Are Edible Marijuana Products Legal In Michigan?

Are Edible Marijuana Products Legal In Michigan?

Are edible marijuana products like pot brownies legal in Michigan? No. Well, maybe. But, probably not. And, maybe our government will fix it. Are you confused yet? Most people are, and you should be.

The most prevalent marijuana edibles are brownies, cookies, muffins, cakes, candy, and butter. Most marijuana edibles are prepared using marijuana resin or marijuana oil, which is the result of processing marijuana leaves and flowers. After the process is finished, there are no leaves or flowers left in the resin and oil, and THC, the active drug in marijuana, is concentrated in the resin and in the oil.

Advocates in favor of marijuana edibles make respectable arguments. First, the palliative effect of eating marijuana is more potent and lasts longer. When marijuana edibles are ingested, the drug is processed by the body more slowly through the liver, and the effect is more intense and lasts much longer. This is preferable to smoking marijuana, which results in a quick but less-intense and shorter palliative effect. Second, many do not enjoy their hair, hands, clothes, and furniture smelling like marijuana smoke. Finally, there are health risks associated with smoking, and ingesting marijuana with an edible avoids the risks of smoking and does not expose others to second-hand smoke.

In Michigan, using, possessing, manufacturing, or distributing marijuana resin or marijuana oil is a crime. Some will say “But, wait. I’ve got my medical marijuana card!” That’s not a lot of help to you, and you might be going to jail or prison if you are involved with marijuana edibles.

Michigan’s Medical Marijuana Act is way more restrictive than most people realize, and it’s a serious trap for those who are not careful and extremely well-informed about the law. Here’s the problem: Michigan has not legalized marijuana. Using, possessing, manufacturing, and distributing marijuana is still against the law in Michigan. Using marijuana is a misdemeanor. MCL 333.7404. Depending on the circumstances, possessing marijuana is a misdemeanor, a high-court misdemeanor, or a felony. MCL 333.7401; MCL 333.7403. And, manufacturing or destributing marijuana is a felony. MCL 333.7401.

While using, possessing, manufacturing, or distributing marijuana is criminal behavior in Michigan, the Michigan Medical Marijuana Act creates a protection against prosecution for these crimes if a person can conform his or her behavior to the requirements of the Act. MCL 333.26421. Essentially, this means that a person who has a recognized, debilitating medical condition, when approved by a physician and sanctioned by the government, can possess (1) up to 2.5 ounces of “useable marijuana,” and (2) 12 plants if kept in an enclosed, locked facility. MCL 333.26424.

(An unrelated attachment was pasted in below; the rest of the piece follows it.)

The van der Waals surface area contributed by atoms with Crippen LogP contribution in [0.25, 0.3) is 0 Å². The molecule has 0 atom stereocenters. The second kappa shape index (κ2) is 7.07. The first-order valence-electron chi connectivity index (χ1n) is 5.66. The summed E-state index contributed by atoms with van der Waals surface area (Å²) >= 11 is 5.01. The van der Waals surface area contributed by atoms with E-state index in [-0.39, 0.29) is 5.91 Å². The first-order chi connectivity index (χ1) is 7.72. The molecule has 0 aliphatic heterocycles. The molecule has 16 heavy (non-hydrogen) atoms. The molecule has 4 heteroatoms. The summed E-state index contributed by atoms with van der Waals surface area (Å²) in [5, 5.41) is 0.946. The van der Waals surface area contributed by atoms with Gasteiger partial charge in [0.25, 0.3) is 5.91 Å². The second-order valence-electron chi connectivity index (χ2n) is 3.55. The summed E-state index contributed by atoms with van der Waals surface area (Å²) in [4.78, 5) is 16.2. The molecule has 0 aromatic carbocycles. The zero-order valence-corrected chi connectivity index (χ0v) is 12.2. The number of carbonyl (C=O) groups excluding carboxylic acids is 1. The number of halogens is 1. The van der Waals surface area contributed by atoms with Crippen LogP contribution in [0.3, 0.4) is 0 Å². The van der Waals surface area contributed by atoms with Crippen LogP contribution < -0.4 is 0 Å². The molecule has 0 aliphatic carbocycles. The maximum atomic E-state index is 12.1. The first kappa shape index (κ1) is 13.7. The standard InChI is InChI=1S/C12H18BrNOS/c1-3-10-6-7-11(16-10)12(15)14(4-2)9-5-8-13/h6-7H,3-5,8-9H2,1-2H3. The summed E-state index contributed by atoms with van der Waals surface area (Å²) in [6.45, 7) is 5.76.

Well, that seems easy enough to understand, doesn’t it? It isn’t. For instance, only possession of “useable marijuana” as defined in the Act is protected conduct. The term “useable marijuana” is defined in the Act to mean “the dried leaves and flowers of the marijuana plant, and any mixture or preparation thereof . . .” MCL 333.26423(k). So, if a person who is qualified under the Act possesses dried leaves and flowers of marijuana in an amount less than 2.5 ounces, the government cannot prosecute that person for the crime. However, if any person in Michigan possesses any amount of marijuana resin or marijuana oil, the government can prosecute that person for crimes because Michigan has not included marijuana resin or marijuana oil in the definition of useable marijuana. People v Carruthers, 301 Mich App 590 (2013).

So, if the marijuana edible is prepared with marijuana leaves and flowers only, without using marijuana resins or oils, the edible is probably legal in Michigan.

Here’s the first problem: police in the field don’t know if your marijuana brownie is only made with leaves and flowers. Police might believe that there are marijuana resins and oils in the brownie. And, the police lab isn’t equipped to tell the difference either. So, what do police do? They confiscate your brownies and prosecute you for marijuana crimes. Maybe you’ll get a good lawyer who can present an affirmative defense for you under the Act. Maybe you’ll have evidence that the brownie is legal, perhaps through an expert witness who can testify for you about the composition of the marijuana brownie. Maybe you won’t have either.

Here’s the second problem: if one marijuana flower is put into a marijuana brownie, the weight of the entire brownie, and not just the weight of the one marijuana flower, counts towards the weight limit that a person is allowed to have under the Act. 2.5 ounces of marijuana flowers is a lot of marijuana flowers. 2.5 ounces of brownies that contain marijuana flowers isn’t very many brownies. So, what happens if you have more than 2.5 ounces of marijuana brownies? The police confiscate your brownies and prosecute you for marijuana crimes. Maybe you’ll get a good lawyer who can present an affirmative defense for you under the Act. Maybe you won’t.

Michigan’s legislature has twice considered a bill to include marijuana edibles in the protections of the Michigan Medical Marijuana Act. The first was introduced at the end of 2014, and the bill died in committee. The bill was reintroduced in January of 2015, and it’s still being considered. Until Michigan specifically passes legislation to include marijuana resin, marijuana oil, or marijuana edibles in the protections of the Michigan Medical Marijuana Act, it’s best to avoid marijuana edibles altogether.

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